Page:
COTTESLOE Council says trees that were planted in winter to create a beachside forest-like environment and test shading the town’s foreshore are not dying.
“The trees aren’t dead, they are wind burnt and they are expected to recover once the seasonal strong ocean breezes subside,” a council spokeswoman said.
This week, the public contacted the Western Suburbs Weekly with concerns about the timing of the test of four nodes of Rottnest tea tree and coastal sheoak, planted along 200m of coast opposite the Sea View Golf Course, that appeared brown, dead or dying.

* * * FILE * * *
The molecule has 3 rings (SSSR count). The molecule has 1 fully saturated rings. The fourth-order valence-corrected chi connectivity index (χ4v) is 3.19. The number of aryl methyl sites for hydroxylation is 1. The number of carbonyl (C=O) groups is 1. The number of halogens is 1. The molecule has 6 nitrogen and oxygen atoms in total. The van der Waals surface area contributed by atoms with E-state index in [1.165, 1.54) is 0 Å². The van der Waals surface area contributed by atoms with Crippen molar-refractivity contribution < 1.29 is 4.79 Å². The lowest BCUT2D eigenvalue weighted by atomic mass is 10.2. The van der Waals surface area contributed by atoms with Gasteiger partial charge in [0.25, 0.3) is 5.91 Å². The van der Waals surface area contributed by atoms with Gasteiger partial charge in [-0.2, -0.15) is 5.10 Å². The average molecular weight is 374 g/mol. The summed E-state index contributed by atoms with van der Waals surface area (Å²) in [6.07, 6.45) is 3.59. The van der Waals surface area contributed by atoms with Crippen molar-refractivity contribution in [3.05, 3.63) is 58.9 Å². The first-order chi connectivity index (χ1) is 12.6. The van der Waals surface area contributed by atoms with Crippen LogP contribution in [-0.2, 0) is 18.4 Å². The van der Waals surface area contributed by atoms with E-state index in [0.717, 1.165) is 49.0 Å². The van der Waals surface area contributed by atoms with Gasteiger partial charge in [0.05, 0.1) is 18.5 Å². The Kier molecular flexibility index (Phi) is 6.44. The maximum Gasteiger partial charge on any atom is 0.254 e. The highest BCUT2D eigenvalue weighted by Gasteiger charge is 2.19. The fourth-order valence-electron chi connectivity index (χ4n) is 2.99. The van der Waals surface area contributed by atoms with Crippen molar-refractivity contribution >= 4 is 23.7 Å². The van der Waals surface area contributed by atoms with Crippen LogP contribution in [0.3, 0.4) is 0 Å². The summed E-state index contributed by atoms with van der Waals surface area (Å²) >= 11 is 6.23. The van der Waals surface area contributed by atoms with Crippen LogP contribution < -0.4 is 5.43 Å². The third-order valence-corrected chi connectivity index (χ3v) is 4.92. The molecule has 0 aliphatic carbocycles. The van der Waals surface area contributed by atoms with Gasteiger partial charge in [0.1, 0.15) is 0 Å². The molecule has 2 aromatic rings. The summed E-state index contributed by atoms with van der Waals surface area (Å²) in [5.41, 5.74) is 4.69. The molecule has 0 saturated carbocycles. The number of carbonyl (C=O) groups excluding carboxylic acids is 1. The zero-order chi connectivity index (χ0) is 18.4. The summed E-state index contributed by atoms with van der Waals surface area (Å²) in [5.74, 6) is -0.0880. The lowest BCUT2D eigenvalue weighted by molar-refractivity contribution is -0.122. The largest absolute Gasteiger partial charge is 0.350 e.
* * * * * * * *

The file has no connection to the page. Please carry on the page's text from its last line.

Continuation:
In July, node advocates Crs Helen Sadler and Lorraine Young said the sites could be used by families for picnics, sightseers and tourists on calm days.
Today,the spokeswoman said trees had shown both some wind burn and new growth when they were recently inspected.
She said the coastal species had been selected for seaside conditions, were being watered three times each week and higher windbreaks for their protection would not be installed.
“The species is a Causarina obesa, salt sheoaks, and they are expected to recover, and all plants need some initial time to acclimatise when planted straight from nursery stock,” she said.